Another H1N1 death

Deana Stokes Sullivan
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Overall numbers showing decline, minister says

Health Minister Jerome Kennedy began his media briefing on H1N1 Sunday afternoon by expressing condolences to family and friends of the province's seventh swine flu victim.

Eastern Health said a 29-year-old woman died at one of its facilities Saturday, due to complications related to the H1N1 influenza. The health authority said the patient had underlying medical conditions, but due to patient confidentiality, no further details were released.

Health Minister Jerome Kennedy held a media briefing Sunday afternoon on the H1N1 pandemic measures in this province. The latest figures show a drop in the number of hospital admissions. - Photo by Gary Hebbard/The Telegram

Health Minister Jerome Kennedy began his media briefing on H1N1 Sunday afternoon by expressing condolences to family and friends of the province's seventh swine flu victim.

Eastern Health said a 29-year-old woman died at one of its facilities Saturday, due to complications related to the H1N1 influenza. The health authority said the patient had underlying medical conditions, but due to patient confidentiality, no further details were released.

"We are deeply saddened that another resident of our province has passed away," said Vickie Kaminski, president and CEO of Eastern Health, who also extended sympathy to the woman's family and friends.

Meanwhile, Kennedy reported a decline in hospital admissions.

But he cautioned that it could be just a "blip" in terms of a day or two and over the next couple of days, health officials should have a better idea whether or not the province has already reached the peak of the second wave of H1N1.

Kennedy said Thursday, the province reported about 34 new admissions of patients with flu-like illness over a 24-hour period, but between 8 a.m. Saturday and 8 a.m. Sunday, there were about 20.

The total number of patients being treated in hospital for flu-like symptoms was also down from about 135 Thursday to about 120 Sunday morning and intensive care patient numbers dropped from about 35 to 20.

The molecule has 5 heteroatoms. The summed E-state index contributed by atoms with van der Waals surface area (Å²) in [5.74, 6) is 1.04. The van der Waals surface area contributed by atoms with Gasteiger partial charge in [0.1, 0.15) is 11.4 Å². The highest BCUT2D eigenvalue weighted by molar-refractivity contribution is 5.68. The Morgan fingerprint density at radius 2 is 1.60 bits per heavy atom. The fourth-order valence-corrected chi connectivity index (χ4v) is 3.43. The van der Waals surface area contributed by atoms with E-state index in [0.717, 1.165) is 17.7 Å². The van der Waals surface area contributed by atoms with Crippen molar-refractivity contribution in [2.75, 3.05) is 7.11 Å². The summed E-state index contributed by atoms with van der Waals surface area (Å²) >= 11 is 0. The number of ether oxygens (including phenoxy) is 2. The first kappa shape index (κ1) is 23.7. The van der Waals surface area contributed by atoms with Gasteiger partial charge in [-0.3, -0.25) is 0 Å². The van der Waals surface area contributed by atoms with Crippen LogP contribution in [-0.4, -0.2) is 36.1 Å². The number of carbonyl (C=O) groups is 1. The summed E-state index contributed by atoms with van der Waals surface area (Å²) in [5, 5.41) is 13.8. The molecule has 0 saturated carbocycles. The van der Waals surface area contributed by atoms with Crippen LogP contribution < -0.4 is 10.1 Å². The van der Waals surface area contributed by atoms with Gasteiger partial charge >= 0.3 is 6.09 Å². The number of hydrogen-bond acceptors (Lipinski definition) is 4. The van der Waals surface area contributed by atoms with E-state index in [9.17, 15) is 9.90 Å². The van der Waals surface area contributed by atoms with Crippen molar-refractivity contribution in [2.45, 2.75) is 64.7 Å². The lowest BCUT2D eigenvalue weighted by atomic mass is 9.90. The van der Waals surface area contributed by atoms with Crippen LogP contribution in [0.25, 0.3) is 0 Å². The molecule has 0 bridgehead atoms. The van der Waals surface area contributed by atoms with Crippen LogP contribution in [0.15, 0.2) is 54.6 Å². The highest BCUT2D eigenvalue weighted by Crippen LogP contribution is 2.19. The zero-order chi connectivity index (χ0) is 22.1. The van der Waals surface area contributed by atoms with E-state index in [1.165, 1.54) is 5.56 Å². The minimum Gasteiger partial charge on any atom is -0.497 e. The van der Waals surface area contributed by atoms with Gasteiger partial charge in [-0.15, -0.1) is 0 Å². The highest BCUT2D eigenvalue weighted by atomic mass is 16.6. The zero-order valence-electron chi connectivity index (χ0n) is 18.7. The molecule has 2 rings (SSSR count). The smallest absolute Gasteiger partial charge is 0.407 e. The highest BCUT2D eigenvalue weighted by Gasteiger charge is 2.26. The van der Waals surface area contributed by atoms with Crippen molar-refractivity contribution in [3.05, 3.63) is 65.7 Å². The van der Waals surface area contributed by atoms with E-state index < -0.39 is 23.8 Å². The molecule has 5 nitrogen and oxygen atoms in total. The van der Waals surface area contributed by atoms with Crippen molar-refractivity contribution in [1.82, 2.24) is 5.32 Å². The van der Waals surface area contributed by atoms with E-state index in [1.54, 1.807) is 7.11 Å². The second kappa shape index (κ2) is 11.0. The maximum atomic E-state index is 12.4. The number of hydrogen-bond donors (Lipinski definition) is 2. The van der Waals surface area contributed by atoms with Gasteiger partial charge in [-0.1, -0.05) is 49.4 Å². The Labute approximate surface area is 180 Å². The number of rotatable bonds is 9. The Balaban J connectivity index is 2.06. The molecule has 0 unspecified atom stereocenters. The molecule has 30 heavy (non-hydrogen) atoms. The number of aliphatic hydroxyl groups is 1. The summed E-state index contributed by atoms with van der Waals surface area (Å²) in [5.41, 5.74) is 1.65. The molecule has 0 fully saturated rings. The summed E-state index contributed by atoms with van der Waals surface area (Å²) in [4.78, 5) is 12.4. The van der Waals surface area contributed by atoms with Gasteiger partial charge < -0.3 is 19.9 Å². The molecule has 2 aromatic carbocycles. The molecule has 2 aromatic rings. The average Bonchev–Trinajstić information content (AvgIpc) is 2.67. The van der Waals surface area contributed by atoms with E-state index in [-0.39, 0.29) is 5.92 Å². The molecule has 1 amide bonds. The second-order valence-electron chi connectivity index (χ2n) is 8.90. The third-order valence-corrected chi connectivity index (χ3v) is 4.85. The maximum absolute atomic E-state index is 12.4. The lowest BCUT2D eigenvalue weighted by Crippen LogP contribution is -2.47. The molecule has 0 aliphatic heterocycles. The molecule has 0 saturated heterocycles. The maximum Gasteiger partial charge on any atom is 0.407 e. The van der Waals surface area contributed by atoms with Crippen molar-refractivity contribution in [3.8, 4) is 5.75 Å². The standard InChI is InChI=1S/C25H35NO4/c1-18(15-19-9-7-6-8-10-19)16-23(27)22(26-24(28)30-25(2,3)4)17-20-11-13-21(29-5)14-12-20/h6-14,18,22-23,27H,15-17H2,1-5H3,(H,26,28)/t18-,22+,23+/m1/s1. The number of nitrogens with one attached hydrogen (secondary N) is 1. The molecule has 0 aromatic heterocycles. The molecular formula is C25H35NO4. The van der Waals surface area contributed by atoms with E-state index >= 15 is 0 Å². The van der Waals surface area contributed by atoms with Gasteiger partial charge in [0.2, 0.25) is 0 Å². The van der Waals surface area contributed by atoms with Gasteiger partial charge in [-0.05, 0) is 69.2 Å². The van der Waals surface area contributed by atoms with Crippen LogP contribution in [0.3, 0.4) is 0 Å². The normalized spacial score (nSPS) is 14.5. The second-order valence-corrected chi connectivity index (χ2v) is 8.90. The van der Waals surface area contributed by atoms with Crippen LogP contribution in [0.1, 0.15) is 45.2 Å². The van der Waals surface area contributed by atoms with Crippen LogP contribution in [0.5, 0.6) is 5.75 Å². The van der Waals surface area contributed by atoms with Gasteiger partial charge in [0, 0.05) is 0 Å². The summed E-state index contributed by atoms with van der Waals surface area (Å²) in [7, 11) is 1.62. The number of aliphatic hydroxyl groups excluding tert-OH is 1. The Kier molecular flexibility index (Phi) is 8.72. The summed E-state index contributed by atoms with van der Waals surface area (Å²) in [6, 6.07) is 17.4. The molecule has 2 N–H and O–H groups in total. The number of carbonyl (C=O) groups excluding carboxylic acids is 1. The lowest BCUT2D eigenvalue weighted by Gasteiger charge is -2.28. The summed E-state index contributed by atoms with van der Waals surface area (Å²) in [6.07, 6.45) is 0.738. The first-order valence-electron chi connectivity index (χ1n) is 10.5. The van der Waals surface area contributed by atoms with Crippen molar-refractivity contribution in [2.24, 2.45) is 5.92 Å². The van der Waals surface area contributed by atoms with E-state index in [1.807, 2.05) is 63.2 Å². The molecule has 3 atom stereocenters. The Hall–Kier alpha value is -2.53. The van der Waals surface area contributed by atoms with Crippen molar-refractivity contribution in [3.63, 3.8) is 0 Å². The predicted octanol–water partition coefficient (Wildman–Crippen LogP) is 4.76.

Kennedy said he didn't have numbers in terms of people showing up at flu clinics or emergency rooms, but from a briefing Saturday with health officials, he was told the numbers in recent days were also on the decline.

The health minister also announced Sunday beginning today, the criteria is being expanded for H1N1 vaccine eligibility.

Kennedy said during the past couple of weeks, the province tried to deal with people with chronic respiratory illness, who were deemed to be at highest risk.

As of today, the criteria is being expanded to include all individuals under age 65 with chronic medical conditions, including diabetes, cardiac disease, blood disorders and bowel disease.

In addition, anyone receiving hemodialysis, regardless of age, will also be eligible for the vaccine beginning today.

The minister said anyone with questions as to whether or not they meet the criteria can obtain more information from their regional health authority's website or by phoning their health authority's toll-free number.

The immunization of children in grades four to six will also begin today and Kennedy said he expects to know early this week, how the province will proceed next with immunizing school children.

The province expects to receive two shipments of vaccine early this week, 18,500 doses in the first and 10,500 in the second shipment, for a total of 29,000 doses of adjuvanted vaccine.

Kennedy said the province also has about 12,500 doses of unadjuvanted vaccine and is prepared to offer that vaccine to people in the defined chronic illnesses category later this week if it appears the province might run out of the adjuvanted vaccine.

"If for any reason they chose not to, they can wait until the following week when we get a new shipment, they will be in line to get it at that time," Kennedy said.

He said this decision was made after consultation with the medical officers of health and CEOs of the regional health authorities Friday.

"I would encourage people to look closely at receiving the unadjuvanted vaccine. I understand from Health Canada the unadjuvanted vaccine has been approved for use in individuals 10 to 64 years of age, both healthy people and people with chronic conditions. However, what we are choosing to do is to leave that to the decision of the individual once they're faced with that situation," Kennedy said.

The adjuvanted vaccine includes added ingredients to trigger a stronger immune system reaction to the H1N1 antigen, whereas the unadjuvanted vaccine doesn't contain any immune-boosting additives.

Kennedy said, hopefully, within the next week, the province will start to move to the last of the chronic illness groups, finish vaccinating its school children and be able to move into immunizing the rest of the population.

dss@thetelegram.com

Organizations: Health Canada

Geographic location: Eastern Health

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